Estimation of Drug Particle Size in Intact Tablets by 2-Dimensional X-Ray Diffractometry

Seema Thakral, Naveen K. Thakral, Raj Suryanarayanan

Research output: Contribution to journalArticlepeer-review

7 Scopus citations


The average grain size of a crystalline material can be determined from the γ-profile of Debye rings in 2-dimensional X-ray diffraction frames. Our objectives were to: (1) validate the method for organic powders and use it to determine the grain size in intact tablets, and (2) demonstrate the pharmaceutical application of this technique by determining the grain size of the active pharmaceutical ingredient in marketed formulations. Six sieve fractions of sucrose were prepared and the particle size distribution was confirmed by laser diffraction. Their average grain size was determined from the 2-dimensional X-ray diffraction frames by the γ-profile method. For particles <90 μm (based on sieving), the average particle size determined by the 3 methods were in good agreement. When these particles were compressed, there was no discernible change in the sucrose grain size in tablets. When the particles were >250 μm, compression resulted in a mixture of large grains and fine powder. The grain size of acetaminophen in 11 marketed tablet formulations was determined to be either ∼35 μm or ∼80 μm. This nondestructive technique can therefore be potentially useful to estimate the grain size of crystalline formulation components in intact tablets.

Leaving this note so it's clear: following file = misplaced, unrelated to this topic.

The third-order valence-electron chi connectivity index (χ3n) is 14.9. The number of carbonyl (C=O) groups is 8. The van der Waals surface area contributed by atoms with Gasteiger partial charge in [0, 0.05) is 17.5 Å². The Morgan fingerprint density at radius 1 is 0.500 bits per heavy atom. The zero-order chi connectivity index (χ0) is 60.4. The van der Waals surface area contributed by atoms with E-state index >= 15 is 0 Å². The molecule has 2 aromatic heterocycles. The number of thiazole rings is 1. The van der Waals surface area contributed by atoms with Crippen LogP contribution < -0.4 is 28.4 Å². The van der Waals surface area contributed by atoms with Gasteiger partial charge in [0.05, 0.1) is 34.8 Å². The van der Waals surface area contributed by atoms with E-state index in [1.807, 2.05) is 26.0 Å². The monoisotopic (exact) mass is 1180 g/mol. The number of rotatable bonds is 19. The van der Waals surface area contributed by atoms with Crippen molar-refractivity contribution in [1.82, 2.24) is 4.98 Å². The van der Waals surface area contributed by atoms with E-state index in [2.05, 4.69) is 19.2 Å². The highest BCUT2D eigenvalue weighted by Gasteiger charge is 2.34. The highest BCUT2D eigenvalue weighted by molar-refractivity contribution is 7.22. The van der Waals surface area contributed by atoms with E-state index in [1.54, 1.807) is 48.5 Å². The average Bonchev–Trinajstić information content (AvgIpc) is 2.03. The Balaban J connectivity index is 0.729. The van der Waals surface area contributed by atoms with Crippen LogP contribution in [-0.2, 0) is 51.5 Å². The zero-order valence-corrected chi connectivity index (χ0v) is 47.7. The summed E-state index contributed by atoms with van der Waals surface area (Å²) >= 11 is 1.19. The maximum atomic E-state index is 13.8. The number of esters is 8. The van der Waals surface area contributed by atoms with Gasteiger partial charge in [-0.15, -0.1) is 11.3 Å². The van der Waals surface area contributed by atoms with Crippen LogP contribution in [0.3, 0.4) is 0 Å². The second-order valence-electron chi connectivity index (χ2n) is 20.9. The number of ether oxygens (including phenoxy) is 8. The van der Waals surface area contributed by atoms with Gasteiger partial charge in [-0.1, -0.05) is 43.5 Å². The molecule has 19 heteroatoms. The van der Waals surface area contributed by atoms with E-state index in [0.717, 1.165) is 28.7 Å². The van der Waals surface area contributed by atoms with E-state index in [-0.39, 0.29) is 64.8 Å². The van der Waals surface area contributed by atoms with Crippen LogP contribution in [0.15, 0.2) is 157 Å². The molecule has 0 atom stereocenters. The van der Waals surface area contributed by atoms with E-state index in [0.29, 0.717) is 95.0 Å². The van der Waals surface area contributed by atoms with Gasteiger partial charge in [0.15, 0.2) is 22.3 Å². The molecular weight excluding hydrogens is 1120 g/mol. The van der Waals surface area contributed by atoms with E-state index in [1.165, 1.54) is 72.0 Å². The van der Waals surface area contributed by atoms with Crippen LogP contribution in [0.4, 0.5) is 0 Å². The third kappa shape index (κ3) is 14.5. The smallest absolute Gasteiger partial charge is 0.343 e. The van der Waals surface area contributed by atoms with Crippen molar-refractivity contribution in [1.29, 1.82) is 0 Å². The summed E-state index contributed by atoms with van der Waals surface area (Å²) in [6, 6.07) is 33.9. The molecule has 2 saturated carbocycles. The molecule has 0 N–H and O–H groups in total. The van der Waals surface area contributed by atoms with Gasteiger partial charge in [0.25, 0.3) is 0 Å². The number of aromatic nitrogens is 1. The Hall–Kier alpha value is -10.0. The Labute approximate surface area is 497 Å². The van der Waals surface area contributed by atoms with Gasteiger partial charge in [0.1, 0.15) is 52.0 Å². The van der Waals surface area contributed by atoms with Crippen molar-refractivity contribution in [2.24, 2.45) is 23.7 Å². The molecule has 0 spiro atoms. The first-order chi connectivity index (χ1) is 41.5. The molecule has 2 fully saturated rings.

Original languageEnglish (US)
Pages (from-to)231-238
Number of pages8
JournalJournal of Pharmaceutical Sciences
Issue number1
StatePublished - Jan 2018

Bibliographical note

Funding Information:
The project was partially supported by the William and Mildred Peters endowment fund. The authors thank Bob He (Bruker) for the enlightening discussions. Use of the Advanced Photon Source was supported by the US Department of Energy, Office of Science, Office of Basic Energy Science, under contract No. DE-AC02-06CH11357. Parts of this work were carried out in the Characterization Facility, University of Minnesota, which receives partial support from NSF through the MRSEC program. The authors dedicate this paper to Professor Samuel Yalkowsky. Though none of us formally trained with Professor Yalkowsky, we have learnt an immense amount from his published work.

Publisher Copyright:
© 2018 American Pharmacists Association®


  • X-ray diffraction
  • compression
  • dissolution
  • particle size
  • powders
  • tablets


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